Geoffrey Hill may be the strongest and most original English poet of the second half of our fading century, although his work is by no means either easy or very popular. Dense, intricate, exceedingly compact, his poetry has always had great visionary force, extending from the opening lines of his first book, "For the Unfallen," (1959)--"Against the burly air I strode / Crying the miracles of God"--through seven subsequent volumes and the powerful indictment of recent British history in "Canaan." His poems have immersed themselves in the matters of stones and rock, of permanence and historical change, martyrdoms and mockeries and, above all, history and the monuments and residue of its consequences in places, things and people.
"History as Poetry" is the title of a dense, somewhat enigmatic poem of Hill's from a book published 30 years ago. And aside from many shorter poems and sequences, there was his exceedingly impressive "Mercian Hymns" of 1971, celebrating the late 8th century king of Mercia in the British Midlands, Offa, who in the poet's words "might perhaps be most usefully regarded as the presiding genius of the West Midlands, his dominion extending from the middle of the 8th century until the middle of the 20th (and possibly beyond)" and who, as Harold Bloom, one of Hill's earliest American critics, has put it, "merges both into a spirit of place and into the poet celebrating him, particularly the poet-as-schoolboy." (Donald Hall was another such champion, and their very different tastes confirm that neither had a narrow agenda in his praise of Hill's poetry.)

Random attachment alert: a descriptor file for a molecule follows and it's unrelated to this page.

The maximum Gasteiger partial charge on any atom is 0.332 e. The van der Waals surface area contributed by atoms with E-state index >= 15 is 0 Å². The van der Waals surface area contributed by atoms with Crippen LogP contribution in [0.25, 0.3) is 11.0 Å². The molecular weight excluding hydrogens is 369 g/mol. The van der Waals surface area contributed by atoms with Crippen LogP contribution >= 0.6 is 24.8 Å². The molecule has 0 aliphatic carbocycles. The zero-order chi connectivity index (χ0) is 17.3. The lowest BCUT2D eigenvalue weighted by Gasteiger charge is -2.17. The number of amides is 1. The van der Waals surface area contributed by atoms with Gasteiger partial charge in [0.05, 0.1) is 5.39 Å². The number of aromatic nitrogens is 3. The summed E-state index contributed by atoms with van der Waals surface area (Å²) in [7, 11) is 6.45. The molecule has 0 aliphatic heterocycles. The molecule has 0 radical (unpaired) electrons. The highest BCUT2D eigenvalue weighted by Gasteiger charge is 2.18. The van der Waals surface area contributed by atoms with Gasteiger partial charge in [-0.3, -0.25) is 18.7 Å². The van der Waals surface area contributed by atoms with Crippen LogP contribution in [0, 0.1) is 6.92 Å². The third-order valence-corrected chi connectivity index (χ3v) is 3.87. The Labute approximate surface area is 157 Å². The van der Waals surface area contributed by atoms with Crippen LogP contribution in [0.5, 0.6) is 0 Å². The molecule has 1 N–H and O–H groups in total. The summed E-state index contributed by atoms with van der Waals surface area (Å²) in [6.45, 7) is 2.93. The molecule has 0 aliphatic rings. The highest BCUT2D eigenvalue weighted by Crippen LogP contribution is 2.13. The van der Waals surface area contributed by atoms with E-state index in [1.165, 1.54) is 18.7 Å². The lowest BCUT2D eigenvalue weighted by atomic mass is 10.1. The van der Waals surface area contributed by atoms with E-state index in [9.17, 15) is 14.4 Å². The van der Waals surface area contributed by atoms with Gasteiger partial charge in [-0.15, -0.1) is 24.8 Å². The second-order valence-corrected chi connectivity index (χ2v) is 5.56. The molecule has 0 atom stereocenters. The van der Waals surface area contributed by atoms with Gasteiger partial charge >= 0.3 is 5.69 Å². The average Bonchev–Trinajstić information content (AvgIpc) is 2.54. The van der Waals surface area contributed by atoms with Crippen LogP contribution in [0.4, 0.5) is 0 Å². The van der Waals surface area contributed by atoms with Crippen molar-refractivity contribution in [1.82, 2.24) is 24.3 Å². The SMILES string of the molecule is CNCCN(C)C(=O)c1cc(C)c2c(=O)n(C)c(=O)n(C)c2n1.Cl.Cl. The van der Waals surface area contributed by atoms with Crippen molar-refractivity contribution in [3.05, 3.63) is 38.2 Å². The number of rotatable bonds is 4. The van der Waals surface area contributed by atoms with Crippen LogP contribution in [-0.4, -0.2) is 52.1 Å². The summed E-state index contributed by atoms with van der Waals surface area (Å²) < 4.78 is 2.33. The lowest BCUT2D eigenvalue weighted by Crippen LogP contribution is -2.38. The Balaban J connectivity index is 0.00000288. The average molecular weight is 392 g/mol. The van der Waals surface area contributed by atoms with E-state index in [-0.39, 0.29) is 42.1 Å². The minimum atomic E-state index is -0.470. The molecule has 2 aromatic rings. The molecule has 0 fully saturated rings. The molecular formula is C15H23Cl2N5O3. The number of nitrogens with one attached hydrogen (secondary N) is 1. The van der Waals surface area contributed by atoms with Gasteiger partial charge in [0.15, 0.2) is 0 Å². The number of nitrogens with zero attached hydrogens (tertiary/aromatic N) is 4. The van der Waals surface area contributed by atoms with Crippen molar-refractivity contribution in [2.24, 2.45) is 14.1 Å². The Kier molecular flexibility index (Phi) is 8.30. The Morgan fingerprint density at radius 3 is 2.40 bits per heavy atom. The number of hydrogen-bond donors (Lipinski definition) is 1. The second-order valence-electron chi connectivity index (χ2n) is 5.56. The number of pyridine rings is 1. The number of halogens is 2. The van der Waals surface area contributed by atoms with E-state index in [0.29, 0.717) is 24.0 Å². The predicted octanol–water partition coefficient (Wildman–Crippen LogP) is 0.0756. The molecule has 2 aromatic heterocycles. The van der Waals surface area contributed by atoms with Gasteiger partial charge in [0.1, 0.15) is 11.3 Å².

Hill, who taught for some years at Cambridge and who has been living in the United States and teaching at Boston University since 1987, has now written a remarkable book-length poem. Its title, "The Triumph of Love," might suggest the tradition of the allegorical parade, unfolding the relations of some major moral abstraction to ancillary ones and to consequences in human life that proceeds from Petrarch's sequence of "Trionfi" through Shelley's "The Triumph of Life." But Hill is both too knowledgeable and too original a poet, and too concerned with the poetics of history, merely to extend that mode. Instead, the poem consists of 150 stanzas of beautifully and resonantly handled short free-verse lines ranging in length from one line to 57 but mostly from six to 25. The range of variation in diction, rhetorical level, degree and function of wordplay, and along that great spectrum from solemn to funny that true seriousness inhabits, provides in itself a kind of dramaturgy. The poem shifts from moments of densely allusive muttered epigram to more distant--yet always deeply related--moments of meditative lyric, such as Stanza 9: